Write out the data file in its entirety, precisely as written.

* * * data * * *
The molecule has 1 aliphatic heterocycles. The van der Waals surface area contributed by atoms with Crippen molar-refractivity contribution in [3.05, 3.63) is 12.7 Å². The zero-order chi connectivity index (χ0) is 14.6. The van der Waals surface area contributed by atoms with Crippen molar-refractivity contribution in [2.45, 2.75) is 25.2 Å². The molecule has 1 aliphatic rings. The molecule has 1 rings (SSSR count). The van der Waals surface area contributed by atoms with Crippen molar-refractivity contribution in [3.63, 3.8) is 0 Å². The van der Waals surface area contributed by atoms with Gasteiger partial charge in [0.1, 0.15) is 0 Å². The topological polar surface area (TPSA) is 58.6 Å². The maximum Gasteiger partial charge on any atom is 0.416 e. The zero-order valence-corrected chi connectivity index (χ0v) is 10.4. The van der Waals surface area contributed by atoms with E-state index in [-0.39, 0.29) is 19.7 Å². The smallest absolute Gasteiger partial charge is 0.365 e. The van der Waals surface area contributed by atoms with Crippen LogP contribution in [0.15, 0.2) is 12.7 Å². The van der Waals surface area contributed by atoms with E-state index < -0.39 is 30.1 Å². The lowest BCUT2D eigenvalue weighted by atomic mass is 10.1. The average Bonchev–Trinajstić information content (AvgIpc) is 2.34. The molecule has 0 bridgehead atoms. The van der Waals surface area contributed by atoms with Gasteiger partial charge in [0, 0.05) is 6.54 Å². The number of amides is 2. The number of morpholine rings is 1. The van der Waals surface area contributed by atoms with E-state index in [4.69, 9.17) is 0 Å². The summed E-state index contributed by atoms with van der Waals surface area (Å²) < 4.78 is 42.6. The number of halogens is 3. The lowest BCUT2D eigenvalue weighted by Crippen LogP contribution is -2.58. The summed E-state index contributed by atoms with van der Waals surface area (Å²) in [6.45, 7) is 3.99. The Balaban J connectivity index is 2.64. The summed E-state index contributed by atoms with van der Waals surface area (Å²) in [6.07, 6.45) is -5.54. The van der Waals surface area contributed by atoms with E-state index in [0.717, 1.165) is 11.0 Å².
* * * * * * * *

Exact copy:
The molecule has 1 aliphatic heterocycles. The van der Waals surface area contributed by atoms with Crippen molar-refractivity contribution in [3.05, 3.63) is 12.7 Å². The zero-order chi connectivity index (χ0) is 14.6. The van der Waals surface area contributed by atoms with Crippen molar-refractivity contribution in [2.45, 2.75) is 25.2 Å². The molecule has 1 aliphatic rings. The molecule has 1 rings (SSSR count). The van der Waals surface area contributed by atoms with Crippen molar-refractivity contribution in [3.63, 3.8) is 0 Å². The van der Waals surface area contributed by atoms with Gasteiger partial charge in [0.1, 0.15) is 0 Å². The topological polar surface area (TPSA) is 58.6 Å². The maximum Gasteiger partial charge on any atom is 0.416 e. The zero-order valence-corrected chi connectivity index (χ0v) is 10.4. The van der Waals surface area contributed by atoms with E-state index in [-0.39, 0.29) is 19.7 Å². The smallest absolute Gasteiger partial charge is 0.365 e. The van der Waals surface area contributed by atoms with Crippen LogP contribution in [0.15, 0.2) is 12.7 Å². The van der Waals surface area contributed by atoms with E-state index < -0.39 is 30.1 Å². The lowest BCUT2D eigenvalue weighted by atomic mass is 10.1. The average Bonchev–Trinajstić information content (AvgIpc) is 2.34. The molecule has 0 bridgehead atoms. The van der Waals surface area contributed by atoms with Gasteiger partial charge in [0, 0.05) is 6.54 Å². The number of amides is 2. The number of morpholine rings is 1. The van der Waals surface area contributed by atoms with E-state index in [4.69, 9.17) is 0 Å². The summed E-state index contributed by atoms with van der Waals surface area (Å²) < 4.78 is 42.6. The number of halogens is 3. The lowest BCUT2D eigenvalue weighted by Crippen LogP contribution is -2.58. The summed E-state index contributed by atoms with van der Waals surface area (Å²) in [6.45, 7) is 3.99. The Balaban J connectivity index is 2.64. The summed E-state index contributed by atoms with van der Waals surface area (Å²) in [6.07, 6.45) is -5.54. The van der Waals surface area contributed by atoms with E-state index in [0.717, 1.165) is 11.0 Å².